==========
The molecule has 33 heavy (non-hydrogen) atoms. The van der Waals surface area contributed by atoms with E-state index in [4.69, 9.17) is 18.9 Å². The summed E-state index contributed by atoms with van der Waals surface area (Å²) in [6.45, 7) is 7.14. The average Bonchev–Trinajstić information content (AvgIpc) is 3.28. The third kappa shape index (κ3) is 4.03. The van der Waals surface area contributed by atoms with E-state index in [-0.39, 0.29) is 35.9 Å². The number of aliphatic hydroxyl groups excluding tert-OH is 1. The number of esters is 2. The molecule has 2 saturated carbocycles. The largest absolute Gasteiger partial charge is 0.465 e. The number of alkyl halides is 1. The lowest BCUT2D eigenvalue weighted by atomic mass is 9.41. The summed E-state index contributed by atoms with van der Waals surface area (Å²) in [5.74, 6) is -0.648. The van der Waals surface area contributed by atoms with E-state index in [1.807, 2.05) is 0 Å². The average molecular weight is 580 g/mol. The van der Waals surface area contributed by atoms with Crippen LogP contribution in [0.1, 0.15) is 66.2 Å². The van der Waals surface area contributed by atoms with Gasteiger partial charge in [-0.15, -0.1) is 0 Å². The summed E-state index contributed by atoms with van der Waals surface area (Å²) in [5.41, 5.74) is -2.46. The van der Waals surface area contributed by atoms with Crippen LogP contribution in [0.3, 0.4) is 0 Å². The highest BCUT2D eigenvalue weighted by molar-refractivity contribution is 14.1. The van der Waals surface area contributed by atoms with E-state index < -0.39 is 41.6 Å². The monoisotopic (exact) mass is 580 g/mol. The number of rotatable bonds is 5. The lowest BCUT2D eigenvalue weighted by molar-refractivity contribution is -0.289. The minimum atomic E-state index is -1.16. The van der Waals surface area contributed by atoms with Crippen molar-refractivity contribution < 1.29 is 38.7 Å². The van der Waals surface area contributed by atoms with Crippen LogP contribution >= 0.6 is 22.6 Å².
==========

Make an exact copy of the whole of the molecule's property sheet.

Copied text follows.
The molecule has 33 heavy (non-hydrogen) atoms. The van der Waals surface area contributed by atoms with E-state index in [4.69, 9.17) is 18.9 Å². The summed E-state index contributed by atoms with van der Waals surface area (Å²) in [6.45, 7) is 7.14. The average Bonchev–Trinajstić information content (AvgIpc) is 3.28. The third kappa shape index (κ3) is 4.03. The van der Waals surface area contributed by atoms with E-state index in [-0.39, 0.29) is 35.9 Å². The number of aliphatic hydroxyl groups excluding tert-OH is 1. The number of esters is 2. The molecule has 2 saturated carbocycles. The largest absolute Gasteiger partial charge is 0.465 e. The number of alkyl halides is 1. The lowest BCUT2D eigenvalue weighted by atomic mass is 9.41. The summed E-state index contributed by atoms with van der Waals surface area (Å²) in [5.74, 6) is -0.648. The van der Waals surface area contributed by atoms with E-state index in [1.807, 2.05) is 0 Å². The average molecular weight is 580 g/mol. The van der Waals surface area contributed by atoms with Crippen LogP contribution in [0.1, 0.15) is 66.2 Å². The van der Waals surface area contributed by atoms with Gasteiger partial charge in [-0.15, -0.1) is 0 Å². The summed E-state index contributed by atoms with van der Waals surface area (Å²) in [5.41, 5.74) is -2.46. The van der Waals surface area contributed by atoms with Crippen LogP contribution in [0.3, 0.4) is 0 Å². The highest BCUT2D eigenvalue weighted by molar-refractivity contribution is 14.1. The van der Waals surface area contributed by atoms with E-state index < -0.39 is 41.6 Å². The monoisotopic (exact) mass is 580 g/mol. The number of rotatable bonds is 5. The lowest BCUT2D eigenvalue weighted by molar-refractivity contribution is -0.289. The minimum atomic E-state index is -1.16. The van der Waals surface area contributed by atoms with Crippen molar-refractivity contribution < 1.29 is 38.7 Å². The van der Waals surface area contributed by atoms with Crippen LogP contribution >= 0.6 is 22.6 Å².